Les McKeown: The thing that amazed me about it is how quickly it just became an, an evergreen, bestseller is not the right word, but a classic. And I was amazed when I was just trying to remind myself ahead of the interview here that that was 2001, I, I I've said to people I've been using GTD since I started in business in 1976, and it's chronologically impossible, but it feels it's got to be right. And I think that's the reflection of what'd you said a moment ago that what you're writing about, isn't just a series of productivity principles. It's how to live in the world. And it just, I've always said, truth always feels right. And I guess that's what you have.

David Allen: Yeah. Well, it takes one to know one Les, come on. So we can flip the tables here in terms of it. That's why your book so resonated with me. As I said, this is evergreen, this is a guy who's lived it, he's done it. He's baked it down to what's going to be true no matter where he goes in, as I think I told you this, you were, you, you were a person of equal laziness. You know, I said, I wanted to find out what was true so I didn't have to keep recreating a story with everybody I talked to.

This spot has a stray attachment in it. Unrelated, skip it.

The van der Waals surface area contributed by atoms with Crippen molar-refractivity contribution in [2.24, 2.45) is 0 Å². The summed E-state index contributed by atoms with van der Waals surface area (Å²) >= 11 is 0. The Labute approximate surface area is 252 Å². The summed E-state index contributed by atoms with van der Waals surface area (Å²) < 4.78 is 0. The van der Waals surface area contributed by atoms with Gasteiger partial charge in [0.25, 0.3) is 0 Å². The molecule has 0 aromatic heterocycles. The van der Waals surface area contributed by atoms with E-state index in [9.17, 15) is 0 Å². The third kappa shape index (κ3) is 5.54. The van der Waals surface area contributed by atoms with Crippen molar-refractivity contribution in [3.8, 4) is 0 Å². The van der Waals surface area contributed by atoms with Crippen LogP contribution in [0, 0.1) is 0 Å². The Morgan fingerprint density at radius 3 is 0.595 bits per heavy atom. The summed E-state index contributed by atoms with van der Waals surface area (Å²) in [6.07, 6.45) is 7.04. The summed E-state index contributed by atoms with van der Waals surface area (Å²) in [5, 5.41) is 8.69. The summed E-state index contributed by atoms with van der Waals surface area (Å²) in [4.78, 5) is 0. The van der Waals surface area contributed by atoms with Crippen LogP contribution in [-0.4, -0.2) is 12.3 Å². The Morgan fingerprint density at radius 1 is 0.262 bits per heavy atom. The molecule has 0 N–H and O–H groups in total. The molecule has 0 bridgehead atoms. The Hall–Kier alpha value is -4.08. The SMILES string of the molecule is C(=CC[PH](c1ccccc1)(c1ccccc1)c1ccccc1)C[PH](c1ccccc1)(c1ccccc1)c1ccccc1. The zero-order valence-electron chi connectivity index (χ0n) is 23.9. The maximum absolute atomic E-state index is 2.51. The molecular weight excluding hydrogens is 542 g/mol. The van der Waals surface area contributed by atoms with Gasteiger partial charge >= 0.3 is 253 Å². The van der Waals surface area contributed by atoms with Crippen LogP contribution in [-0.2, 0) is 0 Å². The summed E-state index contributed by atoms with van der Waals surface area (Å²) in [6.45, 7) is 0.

Les McKeown: Yeah. And the last thing I wanted to do, as well as write a book that had to be updated every year. So,

David Allen: No, I think you're right. And I sort of recognized that to begin with. As a matter of fact, I had two line edits that we really gave that book a bath looking for any time-based, you know, terminology and also any business terminology, which since I've been in the business world for so long, I couldn't even recognize that myself. So I had to have some new eyes on it. So they took all that out because I think, and we, we thought this really, truly could be evergreen. And I think 10 years from now, nobody's going to write another Getting Things Done. You know, I think that I got it very much, like by the way, Getting to Yes, you know, Yuri's book about negotiation, and nobody's going to write another one of those.